Circular debt swells to Rs 218 billion

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ISLAMABAD : Energy sector s circular debt has reportedly reached Rs 218 billion, in addition to Rs about 280 billion already on the books of Power Holding Company Limited (PHCL). Out of this total Rs 121 billion is payable to Independent Power Producers (IPPs) that are, in turn, facing liquidity problems that disables them from paying to Pakistan State Oil (PSO) and gas companies. This was disclosed at a recent meeting presided over by the Minister for Water and Power, Syed Naveed Qamar. The federal government has recently paid Rs 120 billion to resolve financial crises faced by the energy sector, however, this amount is considered insufficient to deal with the gigantic issue. One of the key concerns of international financial institutions like the International Monetary Fund (IMF), World Bank and Asian Development (ADB), remains the circular debt, which the present economic managers have failed to resolve, commented a power sector analyst. The power sector reforms, identified by the International Monetary Fund and agreed by the government as noted in its first Letter of Intent submitted on November 20, 2008 to the IMF Board, included a two-pronged strategy-increase tariffs, reduce losses/theft to achieve full cost recovery and eliminate circular debt. Today thermal power stations are unable to operate at optimum capacity due to non availability of furnace oil and if the government resolves circular debt issue, load shedding duration can be minimised, the sources added. Gencos are operating at 25-30 per cent efficiency while IPPs average is 45 per cent. New technology yields 60 per cent. Annual loss is estimated at over Rs 40 billion through continuos use of inefficient plants. Other reasons for circular debt are: (i) non payment by the provincial governments and AJK; (ii) over billing and non collection of the bills especially in Hesco, Pesco and Qesco; and (iii) disallowing any expenditure by the regulator. Reported distribution losses are 20 per cent whereas actual losses are closer to 27 per cent. Each percentage loss adds Rs 6 billion to cost of generation. Planning Commission argues that the existing stock of circular debt will be paid off and recurrence avoided by putting in place a revised tariff determination mechanism for Nepra and an amendment to the act to enable cost recovery and automatic application of determined tariffs. The Commission also claims that the average collection by Pepco entities on each rupee billed is 80 paisa and no organisation can sustain such haemorrhage. The current average price is about Rs 1. 65 per unit less than the average Nepra determined price of Rs 9. 56 per unit. This determination includes 10 per cent of line losses, which can be directly attributed to theft and inefficiency. The country is facing about 6000 MW shortfall in electricity mainly due to circular debt, inefficient transmission and distribution system and over and above incompetent teams dealing with these issues, commented another power sector analyst. According to him, Deputy Chairman Planning Commission, Nadeem-ul-Haq has taken over the Ministry of Water and Power as the incumbent Secretary, Javed Iqbal and his team including PPIB and Pepco officials are considered incompetent to deal with the energy sector issues.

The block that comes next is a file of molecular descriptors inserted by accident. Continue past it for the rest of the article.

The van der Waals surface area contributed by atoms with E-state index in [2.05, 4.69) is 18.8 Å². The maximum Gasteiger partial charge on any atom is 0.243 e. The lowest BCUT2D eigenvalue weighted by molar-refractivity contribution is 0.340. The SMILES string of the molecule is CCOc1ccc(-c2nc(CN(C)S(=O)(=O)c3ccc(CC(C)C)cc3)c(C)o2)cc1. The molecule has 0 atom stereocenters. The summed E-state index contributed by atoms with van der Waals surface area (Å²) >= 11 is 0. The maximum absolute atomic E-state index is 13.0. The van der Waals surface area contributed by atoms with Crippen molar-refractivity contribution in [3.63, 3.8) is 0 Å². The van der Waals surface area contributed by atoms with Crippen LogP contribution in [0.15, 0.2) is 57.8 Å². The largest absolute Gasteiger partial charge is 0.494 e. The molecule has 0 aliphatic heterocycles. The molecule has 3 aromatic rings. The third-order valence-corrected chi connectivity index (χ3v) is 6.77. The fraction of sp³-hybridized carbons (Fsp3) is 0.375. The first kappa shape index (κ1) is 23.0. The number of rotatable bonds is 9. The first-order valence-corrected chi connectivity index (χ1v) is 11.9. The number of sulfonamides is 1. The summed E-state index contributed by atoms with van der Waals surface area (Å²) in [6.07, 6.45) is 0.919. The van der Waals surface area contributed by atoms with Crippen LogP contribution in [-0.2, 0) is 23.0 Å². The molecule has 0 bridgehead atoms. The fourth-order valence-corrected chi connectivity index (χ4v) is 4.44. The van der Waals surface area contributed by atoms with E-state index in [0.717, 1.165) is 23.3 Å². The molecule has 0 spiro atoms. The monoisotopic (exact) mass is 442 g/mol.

Courtesy : Business Recorder

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